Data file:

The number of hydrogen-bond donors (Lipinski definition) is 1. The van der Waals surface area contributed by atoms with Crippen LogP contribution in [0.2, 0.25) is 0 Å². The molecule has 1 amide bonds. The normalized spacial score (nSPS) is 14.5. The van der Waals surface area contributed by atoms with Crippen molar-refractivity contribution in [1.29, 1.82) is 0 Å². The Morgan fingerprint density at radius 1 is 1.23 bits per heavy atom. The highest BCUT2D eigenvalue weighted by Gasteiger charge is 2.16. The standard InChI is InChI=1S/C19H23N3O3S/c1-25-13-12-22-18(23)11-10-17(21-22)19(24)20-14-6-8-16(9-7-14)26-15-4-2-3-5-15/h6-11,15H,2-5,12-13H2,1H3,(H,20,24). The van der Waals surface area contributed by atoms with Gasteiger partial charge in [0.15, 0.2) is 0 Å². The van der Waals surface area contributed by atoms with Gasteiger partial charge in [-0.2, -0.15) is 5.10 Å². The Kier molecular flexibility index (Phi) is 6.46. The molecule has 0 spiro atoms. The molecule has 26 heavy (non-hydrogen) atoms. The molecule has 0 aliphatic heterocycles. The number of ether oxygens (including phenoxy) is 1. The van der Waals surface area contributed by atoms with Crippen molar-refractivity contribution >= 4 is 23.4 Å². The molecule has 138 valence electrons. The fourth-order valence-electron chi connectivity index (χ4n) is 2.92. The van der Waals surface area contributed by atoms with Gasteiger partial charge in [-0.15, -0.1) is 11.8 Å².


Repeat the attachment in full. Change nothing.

The number of hydrogen-bond donors (Lipinski definition) is 1. The van der Waals surface area contributed by atoms with Crippen LogP contribution in [0.2, 0.25) is 0 Å². The molecule has 1 amide bonds. The normalized spacial score (nSPS) is 14.5. The van der Waals surface area contributed by atoms with Crippen molar-refractivity contribution in [1.29, 1.82) is 0 Å². The Morgan fingerprint density at radius 1 is 1.23 bits per heavy atom. The highest BCUT2D eigenvalue weighted by Gasteiger charge is 2.16. The standard InChI is InChI=1S/C19H23N3O3S/c1-25-13-12-22-18(23)11-10-17(21-22)19(24)20-14-6-8-16(9-7-14)26-15-4-2-3-5-15/h6-11,15H,2-5,12-13H2,1H3,(H,20,24). The van der Waals surface area contributed by atoms with Gasteiger partial charge in [0.15, 0.2) is 0 Å². The van der Waals surface area contributed by atoms with Gasteiger partial charge in [-0.2, -0.15) is 5.10 Å². The Kier molecular flexibility index (Phi) is 6.46. The molecule has 0 spiro atoms. The molecule has 26 heavy (non-hydrogen) atoms. The molecule has 0 aliphatic heterocycles. The number of ether oxygens (including phenoxy) is 1. The van der Waals surface area contributed by atoms with Crippen molar-refractivity contribution >= 4 is 23.4 Å². The molecule has 138 valence electrons. The fourth-order valence-electron chi connectivity index (χ4n) is 2.92. The van der Waals surface area contributed by atoms with Gasteiger partial charge in [-0.15, -0.1) is 11.8 Å².